Review: Musicals Tonight! Offers Cole Porter Rarity, MEXICAN HAYRIDE

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When recalling all 24 Broadway musicals with original scores by one Cole Albert Porter, Mexican Hayride would undoubtedly be one of the latter to come to mind; perhaps a bit after See America First and Hitchy-Koo of 1919.

Review:  Musicals Tonight! Offers Cole Porter Rarity, MEXICAN HAYRIDEBut the lavishly produced Michael Todd 1944 production - featuring a cast of 99 - kept wartime audiences laughing and humming for well over a year. The humming was inspired by melodies such as "Sing To Me, Guitar," "Abracadabra," and "Count Your Blessings" and the laughs were primarily motivated by the antics of top-billed star Bobby Clark, a wise-cracking vaudevillian comic known for wearing painted-on eyeglasses.

As a star vehicle tailored to the talents of mostly forgotten clown, Mexican Hayride wasn't seen much after its initial Broadway run. In fact, the new concert mounting by the Obie-winning company, Musicals Tonight! is the show's first New York appearance in nearly 70 years. And while the complicated story within Herbert and Dorothy Fields' book adds up to little more than song cues and broad comedy bits and the Cole Porter score, though certainly not without its wit and charm, is not of the master's top drawer, it's great to have a company like Musicals Tonight! around to treat Broadway lovers to inexpensive mountings of rare-seen entertainments not even Encores! would touch.

The original production had Clark as two-bit con man, Humphrey Fish, out on the lam in Mexico hiding amongst a crowd of American tourists at a bullfight. When an American matador named Montana (originally played by June Havoc) spots him in the stands as the skunk who ran out on her sister, she angrily throws a ceremonial bull's ear at him, forgetting that the person who catches it is honored as the country's esteemed guest for "Amigo American Week."

Review:  Musicals Tonight! Offers Cole Porter Rarity, MEXICAN HAYRIDEHumphrey takes advantage of the situation to set up a national lottery, which the authorities find out is really more of a numbers game, and, with his accomplice, Lombo, tries to escape in a series of disguises, including a mariachi player, a tortilla vendor and an Indian woman.

For Musicals Tonight!, M.X. Soto does a delightfully old-fashioned top banana turn as Humphrey, playing him as a slow-witted lug with a flexible mug and plunging into some admittedly tired vaudeville bits with gusto. As Montana, snazzy Jessica Wagner belts out the score's best numbers and scores a fun comic turn with the obligatory list song, "There Must Be Someone For Me."

Jacob L. Smith displays a fine romantic baritone as Montana's love interest and Natalie Ramirez chimes in with a lovely soprano as Latin entertainer, Lolita.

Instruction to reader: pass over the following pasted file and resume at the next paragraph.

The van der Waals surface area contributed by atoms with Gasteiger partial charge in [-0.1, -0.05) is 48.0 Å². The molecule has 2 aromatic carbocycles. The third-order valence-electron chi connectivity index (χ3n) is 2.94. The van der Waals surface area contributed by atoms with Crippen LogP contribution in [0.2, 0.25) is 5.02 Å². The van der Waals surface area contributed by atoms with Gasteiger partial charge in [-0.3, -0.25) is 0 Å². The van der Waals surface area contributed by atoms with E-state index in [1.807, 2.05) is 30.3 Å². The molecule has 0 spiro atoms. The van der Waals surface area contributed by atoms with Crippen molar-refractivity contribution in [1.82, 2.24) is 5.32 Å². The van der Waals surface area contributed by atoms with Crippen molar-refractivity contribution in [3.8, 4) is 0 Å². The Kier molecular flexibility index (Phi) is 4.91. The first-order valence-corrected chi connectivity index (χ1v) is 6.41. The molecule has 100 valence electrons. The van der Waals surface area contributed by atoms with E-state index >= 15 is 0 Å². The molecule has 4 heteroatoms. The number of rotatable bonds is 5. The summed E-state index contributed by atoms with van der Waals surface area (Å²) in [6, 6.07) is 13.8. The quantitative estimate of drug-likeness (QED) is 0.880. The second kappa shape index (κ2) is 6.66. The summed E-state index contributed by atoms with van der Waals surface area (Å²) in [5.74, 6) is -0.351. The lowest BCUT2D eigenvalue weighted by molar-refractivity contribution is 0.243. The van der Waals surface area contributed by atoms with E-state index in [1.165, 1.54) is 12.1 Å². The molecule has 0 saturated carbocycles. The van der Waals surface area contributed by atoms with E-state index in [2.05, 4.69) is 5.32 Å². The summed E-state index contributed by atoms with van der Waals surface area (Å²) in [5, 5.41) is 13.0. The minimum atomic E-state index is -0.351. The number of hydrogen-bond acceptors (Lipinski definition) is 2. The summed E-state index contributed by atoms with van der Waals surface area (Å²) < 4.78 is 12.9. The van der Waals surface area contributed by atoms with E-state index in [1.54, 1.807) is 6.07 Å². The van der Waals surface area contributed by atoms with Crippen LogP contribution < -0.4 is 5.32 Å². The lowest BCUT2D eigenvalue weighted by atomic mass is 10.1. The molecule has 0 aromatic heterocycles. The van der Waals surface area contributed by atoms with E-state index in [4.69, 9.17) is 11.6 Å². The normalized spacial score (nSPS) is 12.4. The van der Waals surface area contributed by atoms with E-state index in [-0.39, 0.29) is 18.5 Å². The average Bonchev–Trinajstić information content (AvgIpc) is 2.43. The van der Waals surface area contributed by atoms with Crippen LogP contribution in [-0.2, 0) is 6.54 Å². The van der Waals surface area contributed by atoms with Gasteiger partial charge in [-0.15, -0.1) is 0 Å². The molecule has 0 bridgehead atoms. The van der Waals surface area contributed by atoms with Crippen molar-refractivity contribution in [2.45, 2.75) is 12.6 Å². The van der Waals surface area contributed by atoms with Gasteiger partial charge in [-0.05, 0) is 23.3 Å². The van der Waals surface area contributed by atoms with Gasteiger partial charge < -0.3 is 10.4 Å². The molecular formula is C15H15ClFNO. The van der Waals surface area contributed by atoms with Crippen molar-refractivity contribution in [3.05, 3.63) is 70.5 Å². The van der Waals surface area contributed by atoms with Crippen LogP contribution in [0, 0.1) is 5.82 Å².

The evening includes a few songs that were cut from the score before opening night, including, "He Certainly Kills The Women," about a dullard who inexplicably has a way with the ladies. Wagner, Amie Bermowitz and Tara Lynne Khaler deliver it as a terrific harmonic trio.

The company's perennial director/choreographer, Thomas Sabella-Mills, stages with simplicity as the talented and enthusiastic cast performs with scripts in hand, sounding great under James Stenborg's music direction.

As was his habit, Cole Porter stuffed his lyrics with a lot of topical references. Fortunately, producer Mel Miller is always around at intermission in case you have questions about the mentions of topics like Wendell Willkie or the Hays Office. Unfortunately, neither of us could figure out the meaning of a gag about The Metropolitan Opera doing Carmen in whiteface.

EDIT: Regarding "Carmen in whiteface," David Levy reminds me that Mexican Hayride opened the year after Oscar Hammerstein's Carmen Jones. Brilliant. And thanks.

Photos by Michael Portantiere: Top: Jessica Wagner and M.X. Soto; Bottom: Amie Bermowitz, Jessica Wagner and Tara Lynne Khale.

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Michael Dale After 20-odd years singing, dancing and acting in dinner theatres, summer stocks and the ever-popular audience participation murder mysteries (try improvising with audiences after they?ve had two hours of open bar), Michael Dale segued his theatrical ambitions into playwriting. The buildings which once housed the 5 Off-Off Broadway plays he penned have all been destroyed or turned into a Starbucks, but his name remains the answer to the trivia question, "Who wrote the official play of Babe Ruth's 100th Birthday?" He served as Artistic Director for The Play's The Thing Theatre Company, helping to bring free live theatre to underserved communities, and dabbled a bit in stage managing and in directing cabaret shows before answering the call (it was an email, actually) to become BroadwayWorld.com's first Chief Theatre Critic. While not attending shows Michael can be seen at Citi Field pleading for the Mets to stop imploding. Likes: Strong book musicals and ambitious new works. Dislikes: Unprepared celebrities making their stage acting debuts by starring on Broadway and weak bullpens.


 
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